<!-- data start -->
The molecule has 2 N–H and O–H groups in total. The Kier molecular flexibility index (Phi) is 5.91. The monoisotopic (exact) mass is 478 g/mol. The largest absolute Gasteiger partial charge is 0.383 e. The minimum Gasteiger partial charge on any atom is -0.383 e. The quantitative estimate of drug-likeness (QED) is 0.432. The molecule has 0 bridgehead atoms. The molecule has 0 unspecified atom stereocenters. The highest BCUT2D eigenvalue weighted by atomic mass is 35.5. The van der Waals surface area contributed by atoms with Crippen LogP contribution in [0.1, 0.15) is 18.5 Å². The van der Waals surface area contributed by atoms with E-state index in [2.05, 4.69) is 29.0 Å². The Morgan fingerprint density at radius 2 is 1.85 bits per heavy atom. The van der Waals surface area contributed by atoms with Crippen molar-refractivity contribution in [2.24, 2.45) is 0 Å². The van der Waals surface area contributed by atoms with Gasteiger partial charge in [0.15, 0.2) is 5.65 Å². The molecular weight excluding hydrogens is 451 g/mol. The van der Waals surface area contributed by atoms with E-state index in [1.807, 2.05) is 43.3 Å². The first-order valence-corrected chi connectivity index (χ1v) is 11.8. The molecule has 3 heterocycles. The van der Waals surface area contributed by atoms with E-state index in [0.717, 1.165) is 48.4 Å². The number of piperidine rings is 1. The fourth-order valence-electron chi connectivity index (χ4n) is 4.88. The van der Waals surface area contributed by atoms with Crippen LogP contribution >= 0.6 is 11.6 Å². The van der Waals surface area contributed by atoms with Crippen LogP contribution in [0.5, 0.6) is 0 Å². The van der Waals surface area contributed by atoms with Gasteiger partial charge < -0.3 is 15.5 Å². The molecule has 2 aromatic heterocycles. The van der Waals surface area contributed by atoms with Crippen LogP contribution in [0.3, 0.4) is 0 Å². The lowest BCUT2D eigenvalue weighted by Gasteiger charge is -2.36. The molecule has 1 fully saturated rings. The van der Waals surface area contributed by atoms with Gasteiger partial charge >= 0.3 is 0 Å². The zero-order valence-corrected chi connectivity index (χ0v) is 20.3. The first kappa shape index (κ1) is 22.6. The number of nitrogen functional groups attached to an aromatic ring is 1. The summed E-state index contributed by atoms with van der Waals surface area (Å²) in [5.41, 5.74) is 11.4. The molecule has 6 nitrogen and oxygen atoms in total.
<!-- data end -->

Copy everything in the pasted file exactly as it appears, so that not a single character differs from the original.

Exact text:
The molecule has 2 N–H and O–H groups in total. The Kier molecular flexibility index (Phi) is 5.91. The monoisotopic (exact) mass is 478 g/mol. The largest absolute Gasteiger partial charge is 0.383 e. The minimum Gasteiger partial charge on any atom is -0.383 e. The quantitative estimate of drug-likeness (QED) is 0.432. The molecule has 0 bridgehead atoms. The molecule has 0 unspecified atom stereocenters. The highest BCUT2D eigenvalue weighted by atomic mass is 35.5. The van der Waals surface area contributed by atoms with Crippen LogP contribution in [0.1, 0.15) is 18.5 Å². The van der Waals surface area contributed by atoms with E-state index in [2.05, 4.69) is 29.0 Å². The Morgan fingerprint density at radius 2 is 1.85 bits per heavy atom. The van der Waals surface area contributed by atoms with Crippen molar-refractivity contribution in [2.24, 2.45) is 0 Å². The van der Waals surface area contributed by atoms with Gasteiger partial charge in [0.15, 0.2) is 5.65 Å². The molecular weight excluding hydrogens is 451 g/mol. The van der Waals surface area contributed by atoms with E-state index in [1.807, 2.05) is 43.3 Å². The first-order valence-corrected chi connectivity index (χ1v) is 11.8. The molecule has 3 heterocycles. The van der Waals surface area contributed by atoms with E-state index in [0.717, 1.165) is 48.4 Å². The number of piperidine rings is 1. The fourth-order valence-electron chi connectivity index (χ4n) is 4.88. The van der Waals surface area contributed by atoms with Crippen LogP contribution >= 0.6 is 11.6 Å². The van der Waals surface area contributed by atoms with Crippen LogP contribution in [0.5, 0.6) is 0 Å². The van der Waals surface area contributed by atoms with Gasteiger partial charge < -0.3 is 15.5 Å². The molecule has 2 aromatic heterocycles. The van der Waals surface area contributed by atoms with Crippen LogP contribution in [0.3, 0.4) is 0 Å². The lowest BCUT2D eigenvalue weighted by Gasteiger charge is -2.36. The molecule has 1 fully saturated rings. The van der Waals surface area contributed by atoms with Gasteiger partial charge >= 0.3 is 0 Å². The zero-order valence-corrected chi connectivity index (χ0v) is 20.3. The first kappa shape index (κ1) is 22.6. The number of nitrogen functional groups attached to an aromatic ring is 1. The summed E-state index contributed by atoms with van der Waals surface area (Å²) in [5.41, 5.74) is 11.4. The molecule has 6 nitrogen and oxygen atoms in total.